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24 Items in this Learning Collection
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Copyright
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Untitled (Manassas #25)

Accession Number
2004/2.129

Title
Untitled (Manassas #25)

Artist(s)
Sally Mann

Artist Nationality
American (North American)

Object Creation Date
2002

Medium & Support
varnished gelatin silver print on paper

Dimensions
40 in x 50 in (101.6 cm x 127 cm);40 1/2 in x 50 5/8 in (102.87 cm x 128.59 cm)

Credit Line
Museum purchase made possible by the W. Hawkins Ferry Fund

Label copy
March 28, 2009
In this peculiar place of stilled time, the spirits seemed to drift up in the ground fog rising from the fields…I wondered how many of these vistas were the final vision for closing eyes.
—Sally Mann
In 2000 Sally Mann began traveling to various battlefields of the United States Civil War, from Fredricksburg and Manassas in her native Virginia, to Antietam in neighboring Maryland, visiting the soil where American lives were lost in record numbers. Her goal was to walk “among the accretions of millions of remains—the bones, lives, souls, hopes, joys and fears that devolved into the earth.” Her photographs of these sites explore how death affects perceptions of place.
In this photograph Mann is literally examining the present through the lens of the past. It was made using the nineteenth-century collodion wet-plate process. This technique involves coating an 8 x 10 inch glass plate with chemicals, bathing it in a silver nitrate solution, and exposing it to light while still wet. When used to capture distant vistas, the effect is similar to that of a night photograph. The glowing, unsettled points of light are the result of exposure, developing, and printing (which Mann does herself). Sand is used to create a tactile surface, further brought out through an unusual process of varnishing. The resulting glimmerings and surface modifications are suggestive of the spirits of those who fell and may still, Mann suggests, inhabit the land.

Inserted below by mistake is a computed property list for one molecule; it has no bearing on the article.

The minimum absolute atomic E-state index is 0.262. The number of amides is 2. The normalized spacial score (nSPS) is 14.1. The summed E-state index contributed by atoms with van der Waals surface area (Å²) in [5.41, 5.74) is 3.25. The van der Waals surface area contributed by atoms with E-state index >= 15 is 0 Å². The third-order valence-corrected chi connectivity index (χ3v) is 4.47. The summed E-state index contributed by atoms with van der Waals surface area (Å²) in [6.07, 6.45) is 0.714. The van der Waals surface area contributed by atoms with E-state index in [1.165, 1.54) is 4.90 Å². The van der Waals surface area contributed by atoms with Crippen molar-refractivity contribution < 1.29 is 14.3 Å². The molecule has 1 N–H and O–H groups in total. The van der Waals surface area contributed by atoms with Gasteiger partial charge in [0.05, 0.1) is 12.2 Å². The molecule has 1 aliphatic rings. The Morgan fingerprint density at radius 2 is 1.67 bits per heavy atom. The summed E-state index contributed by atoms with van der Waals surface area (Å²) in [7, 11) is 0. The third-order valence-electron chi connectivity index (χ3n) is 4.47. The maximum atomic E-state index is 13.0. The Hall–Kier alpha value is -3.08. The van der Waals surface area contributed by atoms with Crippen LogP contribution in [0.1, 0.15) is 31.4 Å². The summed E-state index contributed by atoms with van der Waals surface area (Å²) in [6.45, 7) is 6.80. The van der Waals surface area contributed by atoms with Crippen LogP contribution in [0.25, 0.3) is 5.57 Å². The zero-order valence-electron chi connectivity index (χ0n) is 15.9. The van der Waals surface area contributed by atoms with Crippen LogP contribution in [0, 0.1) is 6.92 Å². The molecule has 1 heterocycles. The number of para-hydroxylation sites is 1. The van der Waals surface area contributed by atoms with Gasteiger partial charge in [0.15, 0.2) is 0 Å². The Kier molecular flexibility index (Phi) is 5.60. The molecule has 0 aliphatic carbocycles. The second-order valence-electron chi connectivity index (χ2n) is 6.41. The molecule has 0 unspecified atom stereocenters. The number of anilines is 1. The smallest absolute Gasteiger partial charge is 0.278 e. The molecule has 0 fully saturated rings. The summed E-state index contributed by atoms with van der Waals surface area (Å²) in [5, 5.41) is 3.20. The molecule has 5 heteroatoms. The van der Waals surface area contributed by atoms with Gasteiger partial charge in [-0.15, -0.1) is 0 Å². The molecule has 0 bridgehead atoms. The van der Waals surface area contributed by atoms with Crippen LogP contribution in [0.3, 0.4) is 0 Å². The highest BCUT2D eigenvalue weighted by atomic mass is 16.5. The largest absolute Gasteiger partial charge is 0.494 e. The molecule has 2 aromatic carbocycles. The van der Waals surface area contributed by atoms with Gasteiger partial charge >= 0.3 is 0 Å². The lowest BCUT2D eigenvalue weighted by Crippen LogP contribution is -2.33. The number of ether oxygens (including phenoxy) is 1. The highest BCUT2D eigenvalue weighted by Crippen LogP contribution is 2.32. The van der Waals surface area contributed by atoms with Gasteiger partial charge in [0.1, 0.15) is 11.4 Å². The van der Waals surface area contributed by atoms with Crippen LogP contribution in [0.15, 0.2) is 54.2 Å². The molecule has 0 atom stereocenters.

Subject matter
Sally Mann used a nineteenth-century wet-collodion process to make this photograph look aged. The ethereal landscape of rural Virginia evokes a sense of history and the memory of a pastoral past. The subtitle of the work, Manassas #25, reminds us that this image depicts the location of a Civil War battlefield. The resulting image makes it seem as if the ghosts of the antebellum South and of the Civil War still haunt the landscape. This photograph is part of a larger series by Mann titled Last Measure, which comprises a number of wet-collodion images of Civil War battlefields. 

Physical Description
Antique- and aged-looking photograph of a dreamy, perhaps nocturnal, landscape. In the foreground, a massive tree rises up into the hazy night, and trees recede into the distance. White pock marks give the whole scene, sky and land, an ethereal starry look.

Primary Object Classification
Photograph

Collection Area
Photography

Rights
If you are interested in using an image for a publication, please visit http://umma.umich.edu/request-image for more information and to fill out the online Image Rights and Reproductions Request Form.

Keywords
civil wars
historic landscapes
landscape format
trees

14 Related Resources

Absence
(Part of 5 Learning Collections)
Grief and Mourning Rituals
(Part of 5 Learning Collections)
Landscape and Nature, Comparative and Historical
(Part of 3 Learning Collections)
Nature in Photography
(Part of 2 Learning Collections)
Southern Landscapes and Cityscapes
(Part of 3 Learning Collections)
U.S. Civil War
(Part of 5 Learning Collections)
U.S. Wars
(Part of 6 Learning Collections)
Objects from Aftermath: Landscapes of Devastation
(Part of: <b>Aftermath: Landscapes of Devastation</b>)
Docent Materials for Material Science CE
(Part of: Docent Information From Training Continuing Education Sessions)

& Author Notes

All Rights Reserved